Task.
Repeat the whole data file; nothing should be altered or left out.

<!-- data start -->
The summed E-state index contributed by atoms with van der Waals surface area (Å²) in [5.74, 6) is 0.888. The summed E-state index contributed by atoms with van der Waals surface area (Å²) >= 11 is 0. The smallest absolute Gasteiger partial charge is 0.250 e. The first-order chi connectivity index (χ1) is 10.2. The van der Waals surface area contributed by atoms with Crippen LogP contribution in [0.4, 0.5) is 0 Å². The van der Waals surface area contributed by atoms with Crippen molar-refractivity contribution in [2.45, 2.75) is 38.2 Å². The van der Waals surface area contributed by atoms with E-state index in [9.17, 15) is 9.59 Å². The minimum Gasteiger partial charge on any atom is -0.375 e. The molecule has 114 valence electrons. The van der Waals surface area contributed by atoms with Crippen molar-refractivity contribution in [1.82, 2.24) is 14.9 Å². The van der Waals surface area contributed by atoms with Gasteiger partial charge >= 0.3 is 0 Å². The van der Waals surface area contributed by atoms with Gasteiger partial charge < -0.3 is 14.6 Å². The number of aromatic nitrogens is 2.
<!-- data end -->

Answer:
The summed E-state index contributed by atoms with van der Waals surface area (Å²) in [5.74, 6) is 0.888. The summed E-state index contributed by atoms with van der Waals surface area (Å²) >= 11 is 0. The smallest absolute Gasteiger partial charge is 0.250 e. The first-order chi connectivity index (χ1) is 10.2. The van der Waals surface area contributed by atoms with Crippen LogP contribution in [0.4, 0.5) is 0 Å². The van der Waals surface area contributed by atoms with Crippen molar-refractivity contribution in [2.45, 2.75) is 38.2 Å². The van der Waals surface area contributed by atoms with E-state index in [9.17, 15) is 9.59 Å². The minimum Gasteiger partial charge on any atom is -0.375 e. The molecule has 114 valence electrons. The van der Waals surface area contributed by atoms with Crippen molar-refractivity contribution in [1.82, 2.24) is 14.9 Å². The van der Waals surface area contributed by atoms with Gasteiger partial charge >= 0.3 is 0 Å². The van der Waals surface area contributed by atoms with Gasteiger partial charge < -0.3 is 14.6 Å². The number of aromatic nitrogens is 2.